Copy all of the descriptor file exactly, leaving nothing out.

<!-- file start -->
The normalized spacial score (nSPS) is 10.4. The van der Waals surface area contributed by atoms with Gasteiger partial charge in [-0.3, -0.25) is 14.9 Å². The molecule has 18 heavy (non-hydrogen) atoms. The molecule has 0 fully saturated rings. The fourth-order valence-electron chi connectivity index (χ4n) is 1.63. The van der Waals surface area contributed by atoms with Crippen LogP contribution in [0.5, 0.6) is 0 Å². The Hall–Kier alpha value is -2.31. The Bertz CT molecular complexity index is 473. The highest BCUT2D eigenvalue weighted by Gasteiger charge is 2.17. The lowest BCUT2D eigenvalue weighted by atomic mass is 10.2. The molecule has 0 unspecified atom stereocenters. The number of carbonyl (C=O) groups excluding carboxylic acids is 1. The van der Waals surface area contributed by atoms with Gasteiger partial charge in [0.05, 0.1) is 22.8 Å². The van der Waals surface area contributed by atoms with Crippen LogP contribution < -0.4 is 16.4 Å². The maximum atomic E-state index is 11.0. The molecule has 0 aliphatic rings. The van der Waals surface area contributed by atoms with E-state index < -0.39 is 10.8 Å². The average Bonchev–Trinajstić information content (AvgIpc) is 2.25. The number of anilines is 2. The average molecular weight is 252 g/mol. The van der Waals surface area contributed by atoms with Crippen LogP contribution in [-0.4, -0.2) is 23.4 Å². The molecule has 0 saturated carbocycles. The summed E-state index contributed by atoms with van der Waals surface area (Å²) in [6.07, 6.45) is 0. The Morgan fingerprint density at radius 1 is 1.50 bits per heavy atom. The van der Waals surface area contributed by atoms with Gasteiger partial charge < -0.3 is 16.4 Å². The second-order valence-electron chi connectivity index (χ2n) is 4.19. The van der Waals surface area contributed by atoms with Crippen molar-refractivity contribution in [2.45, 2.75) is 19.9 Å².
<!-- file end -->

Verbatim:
The normalized spacial score (nSPS) is 10.4. The van der Waals surface area contributed by atoms with Gasteiger partial charge in [-0.3, -0.25) is 14.9 Å². The molecule has 18 heavy (non-hydrogen) atoms. The molecule has 0 fully saturated rings. The fourth-order valence-electron chi connectivity index (χ4n) is 1.63. The van der Waals surface area contributed by atoms with Crippen LogP contribution in [0.5, 0.6) is 0 Å². The Hall–Kier alpha value is -2.31. The Bertz CT molecular complexity index is 473. The highest BCUT2D eigenvalue weighted by Gasteiger charge is 2.17. The lowest BCUT2D eigenvalue weighted by atomic mass is 10.2. The molecule has 0 unspecified atom stereocenters. The number of carbonyl (C=O) groups excluding carboxylic acids is 1. The van der Waals surface area contributed by atoms with Gasteiger partial charge in [0.05, 0.1) is 22.8 Å². The van der Waals surface area contributed by atoms with Crippen LogP contribution < -0.4 is 16.4 Å². The maximum atomic E-state index is 11.0. The molecule has 0 aliphatic rings. The van der Waals surface area contributed by atoms with E-state index < -0.39 is 10.8 Å². The average Bonchev–Trinajstić information content (AvgIpc) is 2.25. The number of anilines is 2. The average molecular weight is 252 g/mol. The van der Waals surface area contributed by atoms with Crippen LogP contribution in [-0.4, -0.2) is 23.4 Å². The molecule has 0 saturated carbocycles. The summed E-state index contributed by atoms with van der Waals surface area (Å²) in [6.07, 6.45) is 0. The Morgan fingerprint density at radius 1 is 1.50 bits per heavy atom. The van der Waals surface area contributed by atoms with Gasteiger partial charge < -0.3 is 16.4 Å². The second-order valence-electron chi connectivity index (χ2n) is 4.19. The van der Waals surface area contributed by atoms with Crippen molar-refractivity contribution in [2.45, 2.75) is 19.9 Å².